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Your Date Last Insured in Social Security Disability Claims

Understanding the Date Last Insured (DLI) is crucial when applying for Social Security Disability Insurance (SSDI). The DLI serves as a cutoff point for individuals seeking SSDI benefits. But what exactly does it mean, and why is it significant?

Understanding Date Last Insured (DLI)

The Date Last Insured represents the last date a person is eligible to receive SSDI benefits. If you file your Social Security Disability claim after your DLI has passed, you must prove your disability started before this date. Once Social Security approves your claim, the date last insured no longer matters because your benefits will continue.

How the SSA Calculates Your DLI

The SSA calculates your DLI based on your last day of work and the quarters of coverage (or work credits) accumulated during employment. Quarters of coverage represent how long you worked and paid Social Security taxes. You must have worked and accumulated enough quarters of coverage to be eligible for SSDI benefits.

For those aged 31 and above, the number of work credits needed for Social Security Disability Insurance depends on your age when you become disabled. Generally, you need 40 credits, with 20 of those earned in the last 10 years before becoming disabled. Younger applicants require fewer work credits to qualify for SSDI benefits.

Here is a chart from the Social Security Administration:

It is important to note that when you stop working at a job that pays into Social Security, you have around five years after leaving employment before reaching your DLI. Many claimants are shocked to learn that their work credits expire.

Examples of How Your DLI Can Affect Your Claim

Understanding the Date Last Insured (DLI) can be confusing because of the complex rules. Let’s look at an example from different angles to clarify it:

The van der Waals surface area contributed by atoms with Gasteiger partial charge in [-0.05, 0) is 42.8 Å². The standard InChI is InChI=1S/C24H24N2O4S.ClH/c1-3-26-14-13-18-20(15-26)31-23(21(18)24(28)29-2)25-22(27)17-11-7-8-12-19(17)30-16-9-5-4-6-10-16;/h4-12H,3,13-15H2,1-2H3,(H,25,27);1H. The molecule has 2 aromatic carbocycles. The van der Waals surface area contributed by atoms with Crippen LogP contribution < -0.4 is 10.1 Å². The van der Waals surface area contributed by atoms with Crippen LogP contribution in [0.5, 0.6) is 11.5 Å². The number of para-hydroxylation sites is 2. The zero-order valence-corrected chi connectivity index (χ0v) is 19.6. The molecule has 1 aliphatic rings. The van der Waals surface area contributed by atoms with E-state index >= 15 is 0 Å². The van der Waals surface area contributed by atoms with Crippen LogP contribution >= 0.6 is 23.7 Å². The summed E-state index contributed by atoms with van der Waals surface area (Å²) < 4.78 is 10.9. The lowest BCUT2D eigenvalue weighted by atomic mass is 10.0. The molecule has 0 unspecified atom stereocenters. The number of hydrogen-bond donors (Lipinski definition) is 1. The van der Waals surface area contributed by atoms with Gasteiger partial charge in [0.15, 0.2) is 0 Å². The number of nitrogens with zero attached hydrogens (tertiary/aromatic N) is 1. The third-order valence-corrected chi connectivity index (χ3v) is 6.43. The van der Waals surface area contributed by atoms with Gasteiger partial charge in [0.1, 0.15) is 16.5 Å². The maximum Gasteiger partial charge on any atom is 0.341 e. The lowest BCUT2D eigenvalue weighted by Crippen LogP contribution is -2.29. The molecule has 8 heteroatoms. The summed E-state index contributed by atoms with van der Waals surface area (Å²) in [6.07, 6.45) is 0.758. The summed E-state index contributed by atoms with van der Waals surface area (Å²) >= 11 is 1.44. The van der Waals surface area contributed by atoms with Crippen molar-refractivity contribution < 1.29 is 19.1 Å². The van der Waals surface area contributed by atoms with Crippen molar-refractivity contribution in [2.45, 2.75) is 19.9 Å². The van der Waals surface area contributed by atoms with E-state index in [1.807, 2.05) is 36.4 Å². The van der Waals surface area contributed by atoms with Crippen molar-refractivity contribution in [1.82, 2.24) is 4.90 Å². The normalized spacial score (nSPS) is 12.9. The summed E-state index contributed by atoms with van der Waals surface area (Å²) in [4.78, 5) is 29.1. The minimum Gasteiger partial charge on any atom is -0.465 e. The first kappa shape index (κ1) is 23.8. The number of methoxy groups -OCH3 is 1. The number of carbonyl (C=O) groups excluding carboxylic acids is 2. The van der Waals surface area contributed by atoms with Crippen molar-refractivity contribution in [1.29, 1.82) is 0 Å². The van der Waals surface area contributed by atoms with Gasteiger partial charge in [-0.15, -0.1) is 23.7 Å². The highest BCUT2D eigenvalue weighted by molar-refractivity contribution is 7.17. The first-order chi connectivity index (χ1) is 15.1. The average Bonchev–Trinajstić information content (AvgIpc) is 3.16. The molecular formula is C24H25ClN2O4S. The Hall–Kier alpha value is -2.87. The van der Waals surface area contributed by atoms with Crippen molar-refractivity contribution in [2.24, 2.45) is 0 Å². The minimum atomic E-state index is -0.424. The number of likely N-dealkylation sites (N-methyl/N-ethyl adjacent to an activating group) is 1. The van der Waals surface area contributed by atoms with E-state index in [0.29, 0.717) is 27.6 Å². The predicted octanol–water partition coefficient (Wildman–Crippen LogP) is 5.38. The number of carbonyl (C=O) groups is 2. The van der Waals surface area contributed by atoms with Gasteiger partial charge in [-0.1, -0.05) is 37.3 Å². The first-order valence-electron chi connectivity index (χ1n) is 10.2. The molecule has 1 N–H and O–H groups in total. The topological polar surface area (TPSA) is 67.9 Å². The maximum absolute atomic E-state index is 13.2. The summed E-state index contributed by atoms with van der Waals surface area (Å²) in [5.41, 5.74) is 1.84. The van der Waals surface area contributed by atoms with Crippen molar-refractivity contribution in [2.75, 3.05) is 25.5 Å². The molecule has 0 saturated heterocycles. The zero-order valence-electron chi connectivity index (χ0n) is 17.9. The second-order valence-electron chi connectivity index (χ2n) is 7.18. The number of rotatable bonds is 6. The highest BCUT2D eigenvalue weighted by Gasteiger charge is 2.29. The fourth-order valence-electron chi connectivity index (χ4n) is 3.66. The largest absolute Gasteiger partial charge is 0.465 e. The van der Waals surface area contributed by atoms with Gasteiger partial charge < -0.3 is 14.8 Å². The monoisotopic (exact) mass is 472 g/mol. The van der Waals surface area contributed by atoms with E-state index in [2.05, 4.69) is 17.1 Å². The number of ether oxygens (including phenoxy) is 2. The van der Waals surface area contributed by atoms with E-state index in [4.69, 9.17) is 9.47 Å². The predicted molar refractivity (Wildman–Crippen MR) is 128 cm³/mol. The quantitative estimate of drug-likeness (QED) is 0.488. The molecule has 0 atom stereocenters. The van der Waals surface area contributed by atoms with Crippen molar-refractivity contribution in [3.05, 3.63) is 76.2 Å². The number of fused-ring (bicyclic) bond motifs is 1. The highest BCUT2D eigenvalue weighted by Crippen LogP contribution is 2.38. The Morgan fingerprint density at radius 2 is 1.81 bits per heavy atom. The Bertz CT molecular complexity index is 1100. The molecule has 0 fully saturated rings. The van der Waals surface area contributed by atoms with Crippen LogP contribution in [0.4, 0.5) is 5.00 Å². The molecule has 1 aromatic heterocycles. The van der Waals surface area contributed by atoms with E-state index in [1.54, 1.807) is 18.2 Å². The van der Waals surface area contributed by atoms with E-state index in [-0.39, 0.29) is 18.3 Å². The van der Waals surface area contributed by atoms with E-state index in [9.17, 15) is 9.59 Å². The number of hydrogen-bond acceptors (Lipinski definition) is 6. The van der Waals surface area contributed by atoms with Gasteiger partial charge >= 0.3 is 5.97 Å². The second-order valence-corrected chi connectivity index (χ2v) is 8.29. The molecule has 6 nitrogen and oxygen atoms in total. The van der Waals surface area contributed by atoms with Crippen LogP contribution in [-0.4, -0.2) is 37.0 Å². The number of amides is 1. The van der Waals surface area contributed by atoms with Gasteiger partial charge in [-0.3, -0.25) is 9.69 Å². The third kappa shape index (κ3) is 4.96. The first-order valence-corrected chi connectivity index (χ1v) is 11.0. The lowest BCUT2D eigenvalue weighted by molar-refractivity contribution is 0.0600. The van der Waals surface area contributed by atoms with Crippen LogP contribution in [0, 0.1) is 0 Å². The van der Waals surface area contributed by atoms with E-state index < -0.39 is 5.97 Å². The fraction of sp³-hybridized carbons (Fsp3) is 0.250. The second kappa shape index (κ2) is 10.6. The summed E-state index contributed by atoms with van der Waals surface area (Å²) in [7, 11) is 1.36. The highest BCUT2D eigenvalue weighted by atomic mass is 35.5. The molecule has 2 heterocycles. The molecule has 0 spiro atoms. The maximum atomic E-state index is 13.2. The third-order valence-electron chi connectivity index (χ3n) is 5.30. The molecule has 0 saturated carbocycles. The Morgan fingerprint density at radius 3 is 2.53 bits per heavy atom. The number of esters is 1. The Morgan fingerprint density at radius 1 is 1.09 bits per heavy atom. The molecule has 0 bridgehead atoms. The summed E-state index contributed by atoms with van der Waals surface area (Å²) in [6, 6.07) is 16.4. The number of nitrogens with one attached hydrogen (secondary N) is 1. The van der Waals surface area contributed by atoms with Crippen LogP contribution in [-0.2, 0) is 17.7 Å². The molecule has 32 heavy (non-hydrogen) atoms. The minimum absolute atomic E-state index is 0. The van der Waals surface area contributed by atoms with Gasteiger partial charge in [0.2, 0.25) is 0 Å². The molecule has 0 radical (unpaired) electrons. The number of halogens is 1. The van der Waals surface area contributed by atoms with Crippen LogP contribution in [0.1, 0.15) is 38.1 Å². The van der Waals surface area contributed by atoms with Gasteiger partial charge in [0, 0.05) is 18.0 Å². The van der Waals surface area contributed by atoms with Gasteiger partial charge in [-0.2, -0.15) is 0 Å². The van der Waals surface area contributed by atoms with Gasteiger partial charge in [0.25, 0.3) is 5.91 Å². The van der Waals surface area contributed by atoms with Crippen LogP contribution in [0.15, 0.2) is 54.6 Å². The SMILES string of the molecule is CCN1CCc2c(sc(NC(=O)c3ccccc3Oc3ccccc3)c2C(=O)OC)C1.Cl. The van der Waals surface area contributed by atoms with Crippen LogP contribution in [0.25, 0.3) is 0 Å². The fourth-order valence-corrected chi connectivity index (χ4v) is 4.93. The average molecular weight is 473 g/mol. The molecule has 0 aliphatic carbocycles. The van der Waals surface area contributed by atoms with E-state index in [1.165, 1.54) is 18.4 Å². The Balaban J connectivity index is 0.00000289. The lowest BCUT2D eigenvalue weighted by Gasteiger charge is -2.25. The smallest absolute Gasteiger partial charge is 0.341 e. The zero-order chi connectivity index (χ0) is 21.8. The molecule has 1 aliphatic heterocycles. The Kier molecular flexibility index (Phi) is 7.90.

You’ve earned enough credits to qualify for Social Security Disability Insurance (SSDI). You worked for five out of the last ten years, and your coverage started when you stopped working in December 2017. Social Security notified you that your SSDI eligibility expires on December 31, 2022. This date is your DLI (five years after your last job).

What does this mean for you? Do you lose benefits on December 31, 2022, or are you still insured?

  • Example 1: You didn’t work during those five years. If you became disabled in December 2017 and apply for SSDI before December 31, 2022, you qualify if you can prove your disability started before that date.
  • Example 2: You stopped working while healthy in December 2017 and didn’t work from 2018 to 2022. In September 2022, you returned to full-time work but got seriously injured a week later and stopped working. As you recover, you need SSDI benefits. It’s now July 2023. Social Security will ask when your disability started. You say September 2022 and have medical records to support it. You’re eligible for SSDI because your disability onset was before your DLI on December 31, 2022.
  • Example 3: This is where many claimants struggle. Using the same example, you stopped working in December 2017 with a DLI of December 31, 2022. But this time, you returned to work in November 2022 and became disabled on January 1, 2023. You apply for SSDI with proof of disability on January 1, 2023. You won’t qualify based on your earnings because you’re outside the “5-year window” of insurance coverage. Your SSDI eligibility ended on December 31, 2022, but your disability application is based on January 1, 2023 records.

Note: Understanding your DLI is essential for ensuring you have sufficient work credits to qualify for Social Security Disability benefits if you cannot work due to a severe medical condition. However, your DLI does not affect Supplemental Security Income (SSI) benefits eligibility.

Was Your Claim Denied Because of Your Date Last Insured?

As you navigate the complexities of your Social Security Disability claim, remember that many SSDI denials are because of DLI issues. Calculating DLI is complicated, and mistakes happen. Sometimes, medical proof is questionable, or disabilities lack a clear origin. However, further investigation may clarify an incorrect disability onset date or an incorrect determination that you became disabled after your DLI expired.

If your date last insured is causing a problem in your case, an attorney specializing in SSDI law can be vital to getting the benefits you deserve. Contact Ortiz Law Firm online or call us at (888) 321-8131 to discuss the specifics of your case and whether we can help you appeal the denial of your claim.


  • Social Security. “Social Security Credits.” Retrieved from: (https://www.ssa.gov/benefits/retirement/planner/credits.html) Accessed on April 15, 2024.
  • Social Security. “Program Operations Manual System (POMS).” Retrieved from: (https://secure.ssa.gov/poms.nsf/lnx/0425501320) Accessed on April 15, 2024.

Last Updated: April 15, 2024 // Reviewed and Edited by: Ortiz Law Firm